Immigration activists sue Berks commissioners to learn plans for ICE detention center
In March the center was emptied without explanation of the immigrant families it confined for two decades
The future of the Berks County detention center that long confined immigrant children and parents has been defined by an absence of information. Now an activist group has sued to demand, “What’s the plan?”
Make the Road Pennsylvania and several plaintiff community members cited a “deliberate effort by the Berks County commissioners to hide their decision-making.”
For weeks, the suit says, the commissioners have been talking to ICE about converting the facility into an immigrant women’s prison but have refused to make any material public. That includes withholding a proposal submitted to the commissioners from ICE, and to which the local leaders responded with a letter of support, the suit said.
This month the center was suddenly emptied of the immigrant families it held for two decades, sparking discussion of what could and should come next. There have been calls to turn the detention center into a drug-treatment facility or another kind of health-services provider.
Officials with U.S. Customs and Immigration Enforcement earlier said the agency was evaluating the way it uses family detention centers, “which remain fully operational.”
“We don’t want immigrants to be detained there,” Make the Road organizer Armando Jimenez Carbarin said during a Tuesday news conference. “We want something that is not anti-immigrant, something that helps the community. … We don’t want ICE to be there, in the backyard of Reading and Berks County.
The suit was filed last Friday in Berks County Common Pleas Court against Berks County Commissioners Christian Leinbach, Kevin Barnhardt, and Michael Rivera. The filing was led by the Sheller Center for Social Justice at Temple University Law School.
Efforts to reach the commissioners for comment were not immediately successful Tuesday. ICE officials said that as a matter of policy they do not comment on pending litigation.
“Berks residents believe it is completely undemocratic that the commissioners refuse transparency and accountability with their constituents as to the content of their letter of support,” Make the Road and other immigrant groups said in a news release. Open records and meetings laws condemn this kind of secrecy, because it undermines public faith in government, the groups said.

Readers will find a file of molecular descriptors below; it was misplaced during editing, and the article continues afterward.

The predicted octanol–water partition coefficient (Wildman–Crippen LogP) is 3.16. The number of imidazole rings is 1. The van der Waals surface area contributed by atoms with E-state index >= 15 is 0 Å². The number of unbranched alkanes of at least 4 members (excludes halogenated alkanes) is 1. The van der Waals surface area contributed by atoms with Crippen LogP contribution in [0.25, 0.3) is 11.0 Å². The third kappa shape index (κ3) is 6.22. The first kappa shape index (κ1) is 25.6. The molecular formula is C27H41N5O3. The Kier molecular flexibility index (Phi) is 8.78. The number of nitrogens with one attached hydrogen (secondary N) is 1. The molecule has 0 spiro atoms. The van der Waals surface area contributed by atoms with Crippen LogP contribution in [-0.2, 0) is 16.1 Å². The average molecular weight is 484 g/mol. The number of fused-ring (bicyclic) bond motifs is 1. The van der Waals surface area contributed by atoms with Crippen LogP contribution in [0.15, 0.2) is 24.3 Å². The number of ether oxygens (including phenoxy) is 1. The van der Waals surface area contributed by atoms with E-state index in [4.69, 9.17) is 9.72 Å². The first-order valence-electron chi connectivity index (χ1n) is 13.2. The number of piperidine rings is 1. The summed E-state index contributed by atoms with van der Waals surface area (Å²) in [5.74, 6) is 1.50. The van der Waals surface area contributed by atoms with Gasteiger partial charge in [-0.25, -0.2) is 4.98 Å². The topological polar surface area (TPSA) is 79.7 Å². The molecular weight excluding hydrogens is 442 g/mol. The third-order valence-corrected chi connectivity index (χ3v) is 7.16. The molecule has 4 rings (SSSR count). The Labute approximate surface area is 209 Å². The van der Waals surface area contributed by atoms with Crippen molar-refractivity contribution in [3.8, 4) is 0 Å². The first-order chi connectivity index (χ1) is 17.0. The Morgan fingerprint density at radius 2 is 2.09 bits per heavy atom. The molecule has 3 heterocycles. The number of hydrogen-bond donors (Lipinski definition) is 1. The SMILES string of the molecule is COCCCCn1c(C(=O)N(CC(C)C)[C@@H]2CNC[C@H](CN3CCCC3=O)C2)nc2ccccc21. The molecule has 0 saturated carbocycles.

The center has long been the target of immigrant groups and supporters who say it holds families in atrocious conditions.
What’s formally called the Berks County Residential Center sits in Leesport, about 75 miles northwest of Philadelphia, one of three places where the federal government has confined migrant families.
Its population has increased and decreased over time, rising or falling depending on the number of families entering the country and if and where the federal government decided to hold them. A year ago at this time, the center held about 40 migrant adults and children, the youngest a 6-month-old girl.
Berks’ reason for existence was to confine immigrants awaiting court hearings — which former President Donald Trump asserted was the only way to make sure they would show up. He said as little as 2% of those released to friends, family, or sponsors returned for court.
In fact, studies showed upwards of 80% appeared as directed.
A new study by the American Immigration Council adds nuance and depth to that issue, one that’s central to debates over the immigration-court system and what should happen to people awaiting hearings. The January analysis, based on government data, found that among immigrants who were not detained:
83% with completed or pending deportation cases attended all of their hearings from 2008 to 2018.
Among those represented by a lawyer, 96% attended all of their hearings during those years.
15% of all deportation orders issued for failure to appear during that time were overturned. In some years it was 20%. That’s important, because it suggests that many people who failed to show up had wanted to appear but never received notice or were unable to travel to court.
“Former President Trump repeatedly shared misinformation that noncitizens never or rarely appear in court,” and policymakers relied on those assertions to make key decisions about expanding detention and reducing access to asylum, the council said. Activists have called on the Biden administration to immediately end immigration detention.
The new lawsuit would not force the Berks commissioners to stop contracting with ICE, said Jennifer Lee of the Sheller Center, but would require them to publicly explain and discuss their decisions, and to share relevant materials around that with the public.
The center may be empty, but “the fight is not over,” Carbarin said. “More families can continue to be brought back in. All of us need to hold the Biden administration accountable and demand [the Department of Homeland Security] end family detention nationwide.”